On August 2, Kayla Harrison became the first American to win an Olympic gold medal in judo. Months before that, Harrison won the respect of many by revealing her personal struggle with child sexual abuse.
Harrison was sexually abused from the age of 13 by her previous judo coach until she came forward to a friend at age 16. She says that she considered suicide and quitting judo during the years of abuse.
“I would write in my journal all the time about what it would be like if I was gone, what I would do, and if anyone would miss me,” said Harrison. “Fortunately, I never acted on it.”
Upon learning what was happening to her daughter, Jeannie Yazell moved her family across the country, and Harrison began training with a new group of judo coaches. They helped her turn her anger and confusion into fuel for pursuing her goal of winning Olympic gold, and last week she realized that dream.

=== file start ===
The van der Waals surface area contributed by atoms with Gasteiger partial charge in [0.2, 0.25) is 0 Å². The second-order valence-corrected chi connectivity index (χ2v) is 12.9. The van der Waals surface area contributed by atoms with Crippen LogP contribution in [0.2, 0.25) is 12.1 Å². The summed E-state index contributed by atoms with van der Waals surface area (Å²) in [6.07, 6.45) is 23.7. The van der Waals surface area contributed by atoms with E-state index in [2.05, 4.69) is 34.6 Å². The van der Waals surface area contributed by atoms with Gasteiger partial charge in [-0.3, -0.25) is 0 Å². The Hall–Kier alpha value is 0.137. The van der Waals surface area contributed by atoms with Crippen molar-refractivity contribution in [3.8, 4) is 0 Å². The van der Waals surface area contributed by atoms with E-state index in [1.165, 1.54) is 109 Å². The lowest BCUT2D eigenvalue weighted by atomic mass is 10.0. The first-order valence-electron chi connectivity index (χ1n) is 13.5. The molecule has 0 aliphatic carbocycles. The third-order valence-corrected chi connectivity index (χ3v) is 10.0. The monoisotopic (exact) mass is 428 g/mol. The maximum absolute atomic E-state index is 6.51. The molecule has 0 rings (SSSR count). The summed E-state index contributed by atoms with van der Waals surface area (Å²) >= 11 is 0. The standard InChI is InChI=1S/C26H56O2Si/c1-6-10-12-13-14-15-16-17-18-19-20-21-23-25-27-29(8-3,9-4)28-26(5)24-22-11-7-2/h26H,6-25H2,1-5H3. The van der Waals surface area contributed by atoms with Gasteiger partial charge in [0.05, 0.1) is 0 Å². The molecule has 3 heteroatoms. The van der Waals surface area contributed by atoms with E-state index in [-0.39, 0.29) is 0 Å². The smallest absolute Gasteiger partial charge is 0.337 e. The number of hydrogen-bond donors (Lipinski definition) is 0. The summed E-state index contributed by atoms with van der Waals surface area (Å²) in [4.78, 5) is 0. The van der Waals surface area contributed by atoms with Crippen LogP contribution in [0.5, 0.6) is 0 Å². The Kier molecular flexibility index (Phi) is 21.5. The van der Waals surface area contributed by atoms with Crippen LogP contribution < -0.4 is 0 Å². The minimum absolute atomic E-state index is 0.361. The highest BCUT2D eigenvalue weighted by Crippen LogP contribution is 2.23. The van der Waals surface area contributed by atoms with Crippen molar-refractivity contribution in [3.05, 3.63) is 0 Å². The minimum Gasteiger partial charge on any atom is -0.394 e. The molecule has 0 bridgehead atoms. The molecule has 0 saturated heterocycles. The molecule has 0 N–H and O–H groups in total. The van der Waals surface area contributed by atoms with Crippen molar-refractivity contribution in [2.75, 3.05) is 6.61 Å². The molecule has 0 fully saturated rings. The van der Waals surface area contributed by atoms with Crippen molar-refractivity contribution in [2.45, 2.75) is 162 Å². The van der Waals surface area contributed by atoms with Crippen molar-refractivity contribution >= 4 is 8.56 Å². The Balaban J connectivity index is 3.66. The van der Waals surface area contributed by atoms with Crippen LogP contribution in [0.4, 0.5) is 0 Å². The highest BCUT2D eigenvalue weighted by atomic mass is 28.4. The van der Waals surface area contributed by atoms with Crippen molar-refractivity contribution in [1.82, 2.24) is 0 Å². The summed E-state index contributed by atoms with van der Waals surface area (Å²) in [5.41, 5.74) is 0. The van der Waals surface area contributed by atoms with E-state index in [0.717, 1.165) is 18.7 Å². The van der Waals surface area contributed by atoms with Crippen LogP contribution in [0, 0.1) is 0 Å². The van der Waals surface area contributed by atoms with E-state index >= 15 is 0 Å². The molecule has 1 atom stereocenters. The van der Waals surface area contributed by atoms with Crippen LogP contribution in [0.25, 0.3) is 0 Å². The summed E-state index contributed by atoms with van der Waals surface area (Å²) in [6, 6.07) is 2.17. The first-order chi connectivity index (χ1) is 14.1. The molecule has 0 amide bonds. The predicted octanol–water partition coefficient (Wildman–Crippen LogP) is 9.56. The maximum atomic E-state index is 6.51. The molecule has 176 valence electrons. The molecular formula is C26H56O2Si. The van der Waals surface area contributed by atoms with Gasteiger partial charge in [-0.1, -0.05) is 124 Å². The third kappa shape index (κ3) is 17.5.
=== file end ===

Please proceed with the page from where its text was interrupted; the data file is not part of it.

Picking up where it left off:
“We’re real people,” Big Jim [her current coach] says, “and had real conversations with her. And you can’t treat her with kid gloves, and pity her and feel sorry for her. You have to sort of let her know that you need to face it, you need to end it, and you need to move on, and use it to make you a stronger person.”
Harrison said she came forward because she wants to make it easier for others in a similar situation to speak out.
“Hopefully someday, somewhere, I can make a difference if I can talk one girl into coming out or into saying something,” Harrison says.
You can read the full story on Kayla Harrison on USA Today’s website or listen to an interview with her on NPR’s website.